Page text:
This past Saturday, August 2nd, Nigerian superstar Davido [pictured above] headlined the first annual African Summer Jam in Manhattan's Grand Ballroom. It was a bit of a bumpy ride: sound quality degraded as the night wore on, the ballroom was never totally full, and the main floor's layout seemed to sap the energy of both artists and audience at times. Although the event was scheduled to end at 11pm, Davido didn't take the stage until two hours later. Nonetheless, for a low-profile event targeted at a core audience of Nigerian-American Afropop fans, the quality of the music—whether via DJs or performers—was enough to carry the night. Although this writer wasn't wearing heels during the marathon-length performance, so mileage may have varied.
Davido's headlining performance was one week after a high-profile appearance by WizKid at Manhattan's Irving Plaza. WizKid is seen—at least, in certain corners of online media and YouTube comment sections—as Davido's chief rival. With records like 2012's "Dami Duro," 2013's "Skelewu," and this summer's "Aye," Davido has become Africa's biggest pop superstar. WizKid, however, is close on his heels. It's also become apparent that WizKid must have a particularly savvy management situation. Irving Plaza is a mainstream venue, and he was joined on stage by Akon and Wale. He's been making the rounds, appearing on Instagram with Ty Dolla $ign and Big Sean, and has reportedly recorded songs with both Chris Brown and Rihanna. Davido may be Africa's biggest star, but for an American breakthrough, someone up there is gambling on WizKid.
In contrast, Davido's African Summer Jam performance was held in a traditional looking ballroom in Midtown that could easily have been the setting for a high school prom, and no American pop stars made appearances. On stage was a placard advertising an airline sponsor. In comparison to his shows in Africa, it felt like a secret. The audience, which couldn't have numbered more than two hundred 20 or 30somethings, was dressed to the nines. With an appearance by Nigeria's biggest superstar and ticket prices ranging from $50 to $100, it was an event, not a casual night out. (One VIP member, celebrating his birthday, danced through the show without even untying his tie.) The area in front of the stage was divided between press and VIP sections, which kept the mass of $50 ticket buyers hanging on the fence at a distance from the stage. By the time the show picked up, alcohol was flowing, and dancing had begun, this VIP section with its scattered glowing tables and beautiful dancers began to seem like the most exciting place in the building.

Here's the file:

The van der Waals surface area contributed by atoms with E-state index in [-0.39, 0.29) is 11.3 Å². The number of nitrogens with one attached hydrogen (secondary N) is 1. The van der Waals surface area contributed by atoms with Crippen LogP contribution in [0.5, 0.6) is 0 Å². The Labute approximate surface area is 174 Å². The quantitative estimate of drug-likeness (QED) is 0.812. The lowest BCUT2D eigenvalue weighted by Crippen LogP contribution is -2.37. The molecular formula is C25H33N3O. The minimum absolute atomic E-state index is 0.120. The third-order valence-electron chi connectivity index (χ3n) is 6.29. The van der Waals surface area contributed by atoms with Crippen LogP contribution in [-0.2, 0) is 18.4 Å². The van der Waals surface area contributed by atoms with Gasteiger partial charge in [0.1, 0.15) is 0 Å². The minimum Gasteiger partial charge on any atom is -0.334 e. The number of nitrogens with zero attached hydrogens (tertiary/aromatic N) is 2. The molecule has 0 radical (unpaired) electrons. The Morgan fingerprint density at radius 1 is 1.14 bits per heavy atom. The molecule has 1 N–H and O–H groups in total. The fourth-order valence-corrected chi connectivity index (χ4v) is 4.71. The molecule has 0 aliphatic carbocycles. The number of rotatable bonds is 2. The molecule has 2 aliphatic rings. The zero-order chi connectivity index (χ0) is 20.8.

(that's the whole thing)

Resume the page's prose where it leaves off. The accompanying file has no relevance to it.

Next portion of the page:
Ayo Jay at African Summer Jam.
For the bulk of the evening, it was the DJs who kept things going. Certain performances dragged on, and not all of the artists seemed quite ready for prime time, although for a showcase, the audience was supportive. The first act to stand out wasn't even from Nigeria; the Brooklyn-based A'won Boyz trio, clad in matching floral outfits, moved in synchronized motion and had larger-than-life stage presence that put earlier acts to shame. ("It's amazing how much easier it is to photograph people who know they're being seen," remarked a cameraman.) They were followed by collaborator Ayo Jay, whose hit "Your Number" is a silky soca-style earworm, and whose delicate "Available" seems set to replicate that fate. A feathery singer of slight build, Ayo Jay had no problem jumping into the crowd while singing each seductive line.
Other performers weren't as lucky; one unfortunate hypeman's attempt to bring attention to a serious problem seemed especially ill-considered. "If you've heard of Ebola, make noise!" he shouted. The audience was quiet. Thinking the better of it, he rephrased for a "moment of silence." Nigerian dancehall artist Samini gave a performance with a live band, and while his commanding voice was unmatched by the other performers, increasing sound issues began to plague his set as it came to a close.
By the time Davido took the stage at 1AM—seven hours after the show began—the evening's natural momentum had already started to wane, although if anyone left early, it wasn't noticeable. There were some delays before he arrived, handled charmingly if awkwardly by the evening's MC. But once he finally hit the stage to the strains of "All of You," the energy level surged: his small stature feels congruent with his music's relentless energy and deft rhythms. He was magnanimous, pulling the birthday boy from VIP up with him and inviting the general admission audience to rush the stage through the VIP section, which they did, despite security's initial best efforts. With his fans' arms reaching upwards and the soundsystem beginning to mash the songs into shards, Davido ran through some of his biggest hits as the audience sang along. By the end, the beat dropped out and the entire room sang "Aye" back to his outstretched mic. Covered in sweat and appearing as exhausted as the fans who'd waited hours to see him—he said this was his sixth straight show in as many days—he effusively thanked everyone for sticking it out to see him, heartfelt in his appreciation.